She was at home on three continents
Maryse McKeon, born in France and a member of the French Resistence, lived in Europe and Africa and died in the United States.
By JAY CRIDLIN
© St. Petersburg Times
published June 14, 2002
SUNSET PARK -- Not every mother can say she has given birth to four children in four countries on two continents.
But not every mother is like Maryse McKeon.
A teenage member of the French Resistance and a world-traveling wife and mother, McKeon died June 2 at age 75.
"Adventure," said her son, Roger. "She loved every minute of it."
McKeon lived in Tampa since 1971, easily the longesttime she had spent in any one place.
Born Marie-Louise de la Marnierre in 1926 in Brest, Brittany, France, Maryse McKeon moved often with her husband, Donald Francis McKeon, an American Naval officer she met during World War II.
After the war, her husband, an accountant, worked for companies such as Coca-Cola, Pepsi-Cola and Pfizer Corp. all over the globe. The family moved with him, living in France, Germany, Morocco, the Belgian Congo, Mexico and finally the United States.
"We moved every four years," said McKeon's daughter, Nora Zietz. "I'm not talking, 'We moved countries.' We moved continents, and usually languages."
McKeon was born for adventure. Her family was vehemently opposed to Nazi activity and joined the covert French Resistance in order to help rescue American and British pilots shot down over France.
"The resistance would get in touch with the family," Roger said, "and they would say, 'We have these guys. Hide them. Keep them in hiding for months, and then help them get to the coast and back to England.' "
Young Maryse and her sisters relished keeping the soldiers company. In a 2001 essay she wrote for the Air Forces Escape & Evasion Society titled Maryse: In the Role of Cinderella, McKeon reminisced on her time with the American pilots:
"The poor guys were bored," she said. "It was obvious they needed to have a little fun. We, the four girls, were ready to oblige. We didn't have to be begged to dance and flirt. Boys had become a rare commodity in Brest and our 'Yanks' were much more than boys: Only real men go to war and pilot airplanes."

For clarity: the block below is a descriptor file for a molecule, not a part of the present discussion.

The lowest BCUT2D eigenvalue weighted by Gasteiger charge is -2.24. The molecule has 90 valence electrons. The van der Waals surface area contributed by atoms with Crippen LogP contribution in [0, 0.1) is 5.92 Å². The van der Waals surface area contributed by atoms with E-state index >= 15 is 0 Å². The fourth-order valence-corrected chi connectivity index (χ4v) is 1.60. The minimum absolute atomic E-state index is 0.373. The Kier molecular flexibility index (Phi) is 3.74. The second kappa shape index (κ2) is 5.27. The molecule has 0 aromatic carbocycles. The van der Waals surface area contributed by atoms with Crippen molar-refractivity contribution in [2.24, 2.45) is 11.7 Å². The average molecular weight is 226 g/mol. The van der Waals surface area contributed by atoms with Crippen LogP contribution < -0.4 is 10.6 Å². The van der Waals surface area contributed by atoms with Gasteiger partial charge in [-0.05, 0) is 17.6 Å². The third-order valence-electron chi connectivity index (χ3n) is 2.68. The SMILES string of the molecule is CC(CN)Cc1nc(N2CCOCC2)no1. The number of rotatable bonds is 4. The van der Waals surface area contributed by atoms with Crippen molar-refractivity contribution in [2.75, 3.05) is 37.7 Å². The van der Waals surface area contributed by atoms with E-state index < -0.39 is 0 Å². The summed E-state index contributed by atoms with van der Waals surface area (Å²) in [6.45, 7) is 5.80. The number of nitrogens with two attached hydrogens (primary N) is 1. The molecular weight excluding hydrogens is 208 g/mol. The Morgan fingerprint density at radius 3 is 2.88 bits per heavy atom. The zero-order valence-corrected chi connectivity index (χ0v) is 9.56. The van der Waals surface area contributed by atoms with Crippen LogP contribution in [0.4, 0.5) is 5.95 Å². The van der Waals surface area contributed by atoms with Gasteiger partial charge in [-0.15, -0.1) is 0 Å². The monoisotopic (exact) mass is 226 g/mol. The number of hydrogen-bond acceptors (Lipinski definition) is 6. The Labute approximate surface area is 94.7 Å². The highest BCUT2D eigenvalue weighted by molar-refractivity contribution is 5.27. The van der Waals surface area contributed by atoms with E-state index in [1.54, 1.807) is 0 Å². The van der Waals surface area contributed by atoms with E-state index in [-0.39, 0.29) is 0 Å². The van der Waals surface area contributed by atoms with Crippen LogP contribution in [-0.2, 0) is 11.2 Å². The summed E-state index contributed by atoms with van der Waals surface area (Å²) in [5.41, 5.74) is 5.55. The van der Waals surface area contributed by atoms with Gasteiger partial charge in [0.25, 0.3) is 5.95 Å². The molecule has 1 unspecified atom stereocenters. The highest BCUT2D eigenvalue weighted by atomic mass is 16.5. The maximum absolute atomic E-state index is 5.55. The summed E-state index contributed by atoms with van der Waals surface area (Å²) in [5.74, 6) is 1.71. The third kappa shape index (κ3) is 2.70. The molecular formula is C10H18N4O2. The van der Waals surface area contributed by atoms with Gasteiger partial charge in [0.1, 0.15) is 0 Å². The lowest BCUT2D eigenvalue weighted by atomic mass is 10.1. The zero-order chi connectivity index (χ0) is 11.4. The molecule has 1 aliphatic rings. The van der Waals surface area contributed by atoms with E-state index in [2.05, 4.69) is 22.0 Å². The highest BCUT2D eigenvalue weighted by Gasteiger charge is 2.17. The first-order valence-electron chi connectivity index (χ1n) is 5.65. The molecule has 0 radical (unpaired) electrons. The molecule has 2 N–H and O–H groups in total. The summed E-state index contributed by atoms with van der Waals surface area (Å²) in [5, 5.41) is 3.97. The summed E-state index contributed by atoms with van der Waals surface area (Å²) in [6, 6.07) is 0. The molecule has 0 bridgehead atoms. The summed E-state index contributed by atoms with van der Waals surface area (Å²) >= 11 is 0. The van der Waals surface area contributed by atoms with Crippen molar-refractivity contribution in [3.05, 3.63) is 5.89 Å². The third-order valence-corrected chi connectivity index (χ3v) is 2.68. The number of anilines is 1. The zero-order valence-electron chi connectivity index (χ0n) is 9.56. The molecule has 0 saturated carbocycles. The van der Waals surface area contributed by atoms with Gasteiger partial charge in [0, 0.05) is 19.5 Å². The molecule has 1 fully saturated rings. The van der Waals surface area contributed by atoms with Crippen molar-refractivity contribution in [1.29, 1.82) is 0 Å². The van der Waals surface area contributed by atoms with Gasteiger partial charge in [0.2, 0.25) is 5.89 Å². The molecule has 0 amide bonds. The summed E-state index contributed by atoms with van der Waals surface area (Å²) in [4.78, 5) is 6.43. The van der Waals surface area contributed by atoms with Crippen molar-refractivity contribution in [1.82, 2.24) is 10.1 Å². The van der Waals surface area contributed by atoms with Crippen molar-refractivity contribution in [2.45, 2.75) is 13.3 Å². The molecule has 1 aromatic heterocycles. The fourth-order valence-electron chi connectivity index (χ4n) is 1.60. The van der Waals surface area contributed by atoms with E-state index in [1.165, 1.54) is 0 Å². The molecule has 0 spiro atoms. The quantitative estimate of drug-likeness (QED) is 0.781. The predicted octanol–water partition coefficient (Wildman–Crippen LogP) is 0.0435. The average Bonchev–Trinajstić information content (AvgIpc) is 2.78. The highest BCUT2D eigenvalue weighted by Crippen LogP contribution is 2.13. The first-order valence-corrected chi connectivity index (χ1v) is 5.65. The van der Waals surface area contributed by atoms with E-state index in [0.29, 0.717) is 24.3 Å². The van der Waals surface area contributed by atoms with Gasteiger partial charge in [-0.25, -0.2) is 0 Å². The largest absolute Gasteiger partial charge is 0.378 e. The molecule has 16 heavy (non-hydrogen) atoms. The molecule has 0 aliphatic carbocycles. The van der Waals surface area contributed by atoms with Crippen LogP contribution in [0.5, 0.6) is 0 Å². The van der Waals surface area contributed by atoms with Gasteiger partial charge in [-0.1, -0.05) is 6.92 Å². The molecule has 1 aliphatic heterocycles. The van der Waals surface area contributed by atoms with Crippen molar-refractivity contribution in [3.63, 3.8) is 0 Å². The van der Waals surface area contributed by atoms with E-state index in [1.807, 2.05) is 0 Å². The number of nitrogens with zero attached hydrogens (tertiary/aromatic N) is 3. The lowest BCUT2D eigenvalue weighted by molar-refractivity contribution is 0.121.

As she grew older, Maryse took a more active role by distributing propaganda leaflets. "I don't know whether what I was doing actually served a purpose," she wrote, "but it made me feel very important, perhaps even indispensable."
It was during the war that she met Don, and in 1946 they were married. Their first son, Roger, was born in Paris in 1947, but was the only one of the children to be born in France.
The couple's second child, Nora, was born after the McKeons moved to Frankfurt, Germany, and their third, Patricia, came after the family moved to Morocco in 1950. In 1955, the family moved to the Belgian Congo, now known as Zaire, where their fourth child, Michael, was born.
The four children of four nations learned English before any other language, but like Maryse, everyone in the family became multilingual. Roger even became a United Nations translator.
In 1971, after years of traveling, the family moved to Tampa. "She would refuse to live anywhere else but in a very warm place, so they ended up here," Roger said.
She helped Don run an accounting and tax counseling firm, Corporate Services of Tampa, until her husband's death in 1984.
"She was born in the wrong generation," Nora said. "She should have owned her own business. A lot of courage, a lot of personality, bigger than life."
McKeon's survivors include two sons, Roger, of Long Island, N.Y., and Michael, of Tampa; two daughters, Nora Zietz, of Baltimore, and Patricia Abeyta, of Los Angeles; and six grandchildren.
A memorial service was held June 6 at Christ the King Catholic Church. In lieu of flowers, the family has asked that donations be made to the Catholic Church.
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